Friday, June 28, 2013

The Precariousness Nature of Peace

Parshat Pinchas begins with Hashem rewarding Pinchas for his act of bravery. Pinchas is given a Brit Shalom, a covenant of peace. Many meforshim note the conveyance of a covenant of peace being awarded to man who engaged in such a violent act. The lesson being that we sometimes have to overcome our natural inclinations in order to accomplish the task at hand, and then focus back on our values.

In the Torah scroll, the letter vav of the word “Shalom” is cracked. Rav Zevin explained that the cracked vav allows us to think about the similarities and differences between the words “Shalom”, peace, and Shalem, whole. Both indicate a fulfilled state of being. However Shalem refers to an individual whereas Shalom refers to the relationship between two or more objects or people. 

The broken Vav highlights the difficulties that can exist in trying to get along with others and achieve Shalom. It is often easier to achieve Shalemiut for oneself. But true personal fulfillment must include peace between ourselves and those around us: family, friends, and neighbors. There can be no real Sheleimut without Shalom. And the broken Vav in Shalom reminds us just how elusive, yet essential, peace can be.

Friday, June 21, 2013

Taking A Spear Is Just As Important As Using It

At the end of Parshat Balak we are introduced to Pinchas, the hero of the ugly incident that occurred at Shittim. We are told that "Pinchas saw, stood up from among the assembly and took a spear in his hand"(24:7). In the next verse we read that Pinchas used the spear to kill a Jewish man along with the Midianite woman with whom he was involved with.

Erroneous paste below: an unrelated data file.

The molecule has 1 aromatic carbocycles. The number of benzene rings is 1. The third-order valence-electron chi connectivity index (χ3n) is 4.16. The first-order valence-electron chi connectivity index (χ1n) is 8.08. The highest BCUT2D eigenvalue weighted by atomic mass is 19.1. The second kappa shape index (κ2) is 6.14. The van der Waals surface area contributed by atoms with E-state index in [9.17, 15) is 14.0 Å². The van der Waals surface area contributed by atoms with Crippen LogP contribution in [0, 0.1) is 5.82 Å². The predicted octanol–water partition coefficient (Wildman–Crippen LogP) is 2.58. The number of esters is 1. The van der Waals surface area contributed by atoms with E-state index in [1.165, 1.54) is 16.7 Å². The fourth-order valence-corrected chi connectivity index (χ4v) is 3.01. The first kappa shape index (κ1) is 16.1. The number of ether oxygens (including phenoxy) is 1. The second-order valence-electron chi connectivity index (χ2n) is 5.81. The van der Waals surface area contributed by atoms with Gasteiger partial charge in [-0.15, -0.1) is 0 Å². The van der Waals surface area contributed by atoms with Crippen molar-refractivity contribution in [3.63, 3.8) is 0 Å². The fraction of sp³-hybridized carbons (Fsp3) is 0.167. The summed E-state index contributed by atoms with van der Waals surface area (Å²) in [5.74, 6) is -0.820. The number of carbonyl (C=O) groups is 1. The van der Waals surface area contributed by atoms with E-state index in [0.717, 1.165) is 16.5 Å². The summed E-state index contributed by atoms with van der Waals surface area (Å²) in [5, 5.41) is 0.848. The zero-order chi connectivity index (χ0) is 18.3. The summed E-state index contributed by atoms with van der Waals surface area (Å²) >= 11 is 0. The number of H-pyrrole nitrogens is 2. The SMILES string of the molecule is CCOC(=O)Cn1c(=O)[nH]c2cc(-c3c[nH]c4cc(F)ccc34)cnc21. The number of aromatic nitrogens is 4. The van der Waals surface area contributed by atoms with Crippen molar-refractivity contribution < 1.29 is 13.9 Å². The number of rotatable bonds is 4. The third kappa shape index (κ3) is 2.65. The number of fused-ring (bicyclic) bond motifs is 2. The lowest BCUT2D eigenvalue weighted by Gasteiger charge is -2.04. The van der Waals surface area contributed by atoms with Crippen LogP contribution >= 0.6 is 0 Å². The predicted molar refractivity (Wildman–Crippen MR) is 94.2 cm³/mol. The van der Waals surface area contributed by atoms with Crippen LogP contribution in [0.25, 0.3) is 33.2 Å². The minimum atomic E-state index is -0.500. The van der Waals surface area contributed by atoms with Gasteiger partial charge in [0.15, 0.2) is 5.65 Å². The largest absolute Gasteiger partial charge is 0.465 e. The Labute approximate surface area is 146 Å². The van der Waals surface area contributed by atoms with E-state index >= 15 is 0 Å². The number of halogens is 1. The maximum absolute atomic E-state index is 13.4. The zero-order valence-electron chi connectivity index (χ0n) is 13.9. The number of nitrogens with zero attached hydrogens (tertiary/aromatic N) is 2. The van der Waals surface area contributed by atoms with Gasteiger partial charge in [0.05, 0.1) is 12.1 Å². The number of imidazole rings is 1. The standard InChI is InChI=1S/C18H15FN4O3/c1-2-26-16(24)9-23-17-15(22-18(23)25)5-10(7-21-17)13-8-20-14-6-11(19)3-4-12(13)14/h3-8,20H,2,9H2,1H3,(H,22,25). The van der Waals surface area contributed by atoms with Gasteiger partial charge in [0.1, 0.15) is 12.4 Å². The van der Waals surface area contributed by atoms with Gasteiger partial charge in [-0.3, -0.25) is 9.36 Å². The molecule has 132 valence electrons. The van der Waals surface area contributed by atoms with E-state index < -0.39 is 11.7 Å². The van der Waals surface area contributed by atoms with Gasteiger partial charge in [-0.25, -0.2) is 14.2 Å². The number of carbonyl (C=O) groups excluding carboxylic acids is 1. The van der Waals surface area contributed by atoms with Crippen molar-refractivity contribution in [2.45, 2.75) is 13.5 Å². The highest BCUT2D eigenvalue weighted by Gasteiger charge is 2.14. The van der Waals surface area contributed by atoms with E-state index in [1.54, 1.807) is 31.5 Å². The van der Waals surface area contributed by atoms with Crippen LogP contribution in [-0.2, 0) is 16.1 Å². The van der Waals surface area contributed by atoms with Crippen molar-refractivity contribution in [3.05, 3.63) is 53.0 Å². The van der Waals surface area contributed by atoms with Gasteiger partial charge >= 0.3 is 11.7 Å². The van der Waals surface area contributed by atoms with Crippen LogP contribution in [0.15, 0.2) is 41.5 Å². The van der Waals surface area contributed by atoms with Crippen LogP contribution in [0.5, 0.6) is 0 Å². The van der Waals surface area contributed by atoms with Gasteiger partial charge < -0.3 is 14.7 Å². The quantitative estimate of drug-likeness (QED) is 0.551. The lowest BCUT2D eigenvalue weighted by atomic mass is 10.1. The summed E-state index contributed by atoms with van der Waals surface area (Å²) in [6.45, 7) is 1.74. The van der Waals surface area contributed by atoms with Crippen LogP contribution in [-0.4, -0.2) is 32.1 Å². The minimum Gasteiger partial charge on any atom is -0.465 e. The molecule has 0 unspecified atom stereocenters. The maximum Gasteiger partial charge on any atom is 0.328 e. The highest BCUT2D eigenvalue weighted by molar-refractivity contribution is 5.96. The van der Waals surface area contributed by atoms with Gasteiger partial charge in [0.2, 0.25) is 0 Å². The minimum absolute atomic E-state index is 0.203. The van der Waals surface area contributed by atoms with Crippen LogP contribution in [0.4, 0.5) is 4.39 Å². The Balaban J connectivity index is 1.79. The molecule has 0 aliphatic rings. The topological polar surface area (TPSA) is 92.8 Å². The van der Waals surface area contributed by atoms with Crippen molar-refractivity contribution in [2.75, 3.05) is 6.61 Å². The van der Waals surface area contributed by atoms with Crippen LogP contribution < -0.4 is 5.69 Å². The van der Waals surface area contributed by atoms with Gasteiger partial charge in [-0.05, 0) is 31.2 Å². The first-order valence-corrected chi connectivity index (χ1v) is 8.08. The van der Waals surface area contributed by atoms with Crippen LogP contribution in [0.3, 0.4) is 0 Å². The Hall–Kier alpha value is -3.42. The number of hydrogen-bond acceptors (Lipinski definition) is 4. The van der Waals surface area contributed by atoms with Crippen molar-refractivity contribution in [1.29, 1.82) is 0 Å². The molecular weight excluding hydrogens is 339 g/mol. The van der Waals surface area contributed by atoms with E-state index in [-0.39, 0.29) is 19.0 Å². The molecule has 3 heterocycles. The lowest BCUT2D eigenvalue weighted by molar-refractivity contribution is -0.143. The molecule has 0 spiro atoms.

While Pinchas gets most of the credit for using the spear, it seems to me that there is something else going on here that Pinchas needs to be credited for. What is it exactly that Pinchas saw? The previous verse, 24:6, ends by telling us that while the camp was rampant with immorality, the judges/ leaders of Israel “were crying at the entrance of the Ohel Moed.” They were frozen by the enormity of the problem, coupled with the enormity of the task at hand necessary to ameliorate the problem.

Pinchas saw this and responds at first by simply taking a spear in his hand. Just taking the spear was an important first step whose value we must not underestimate. While everyone else was frozen with fear and crying about the problem, Pinchas picks up a spear, thereby indicating his commitment to do something to help solve the problem. I’m sure Pinchas also cried about the great desecration of God’s name that was transpiring; but his response did not end with crying. He knew something needed to be done. Just by taking the spear, even before he used it, he demonstrated tremendous strength of character as well as a very important lesson to the rest of the Jewish leadership. When Pinchas uses his spear in a correct manner he cements his status as a Jewish leader that is deserving of special Divine recognition.

Our community is faced with a number of challenges. The first step is to identify these challenges. The second step is to cry about them, to appreciate the problem and realize that it is something that needs fixing. But our response cannot end with crying. It cannot end with articles or op-eds or blog posts about the problem. We need to do as Pinchas, and indicate our willingness to tackle the challenge with actions. We may not solve all the challenges and our solutions may not be complete fixes or work at all. But we must learn from Pinchas: not just cry about our plight: but to “takea spear”, thereby indicating our commitment to action and to help make things better. 

Friday, June 14, 2013

The Religious Value of Learning History